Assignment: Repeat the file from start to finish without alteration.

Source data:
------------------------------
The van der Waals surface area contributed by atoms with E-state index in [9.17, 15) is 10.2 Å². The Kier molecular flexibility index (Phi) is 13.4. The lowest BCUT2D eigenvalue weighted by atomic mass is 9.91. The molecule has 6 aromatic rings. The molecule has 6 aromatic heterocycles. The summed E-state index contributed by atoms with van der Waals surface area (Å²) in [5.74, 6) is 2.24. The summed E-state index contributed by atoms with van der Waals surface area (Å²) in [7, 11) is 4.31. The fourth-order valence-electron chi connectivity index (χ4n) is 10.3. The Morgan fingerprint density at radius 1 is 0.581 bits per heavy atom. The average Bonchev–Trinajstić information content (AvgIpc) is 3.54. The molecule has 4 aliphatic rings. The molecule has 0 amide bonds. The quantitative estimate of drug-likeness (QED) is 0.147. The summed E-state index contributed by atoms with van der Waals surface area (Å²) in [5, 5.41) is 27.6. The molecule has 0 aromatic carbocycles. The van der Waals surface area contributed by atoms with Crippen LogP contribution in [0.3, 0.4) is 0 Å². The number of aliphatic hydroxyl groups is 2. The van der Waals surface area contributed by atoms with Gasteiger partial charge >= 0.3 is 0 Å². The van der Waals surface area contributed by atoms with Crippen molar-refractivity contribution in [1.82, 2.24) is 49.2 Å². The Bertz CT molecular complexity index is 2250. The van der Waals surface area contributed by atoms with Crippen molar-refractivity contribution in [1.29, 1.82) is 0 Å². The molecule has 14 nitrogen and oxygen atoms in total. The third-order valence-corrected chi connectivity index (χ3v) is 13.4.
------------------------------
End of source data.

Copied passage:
The van der Waals surface area contributed by atoms with E-state index in [9.17, 15) is 10.2 Å². The Kier molecular flexibility index (Phi) is 13.4. The lowest BCUT2D eigenvalue weighted by atomic mass is 9.91. The molecule has 6 aromatic rings. The molecule has 6 aromatic heterocycles. The summed E-state index contributed by atoms with van der Waals surface area (Å²) in [5.74, 6) is 2.24. The summed E-state index contributed by atoms with van der Waals surface area (Å²) in [7, 11) is 4.31. The fourth-order valence-electron chi connectivity index (χ4n) is 10.3. The Morgan fingerprint density at radius 1 is 0.581 bits per heavy atom. The average Bonchev–Trinajstić information content (AvgIpc) is 3.54. The molecule has 4 aliphatic rings. The molecule has 0 amide bonds. The quantitative estimate of drug-likeness (QED) is 0.147. The summed E-state index contributed by atoms with van der Waals surface area (Å²) in [5, 5.41) is 27.6. The molecule has 0 aromatic carbocycles. The van der Waals surface area contributed by atoms with Crippen LogP contribution in [0.3, 0.4) is 0 Å². The number of aliphatic hydroxyl groups is 2. The van der Waals surface area contributed by atoms with Gasteiger partial charge >= 0.3 is 0 Å². The van der Waals surface area contributed by atoms with Crippen molar-refractivity contribution in [1.82, 2.24) is 49.2 Å². The Bertz CT molecular complexity index is 2250. The van der Waals surface area contributed by atoms with Crippen molar-refractivity contribution in [1.29, 1.82) is 0 Å². The molecule has 14 nitrogen and oxygen atoms in total. The third-order valence-corrected chi connectivity index (χ3v) is 13.4.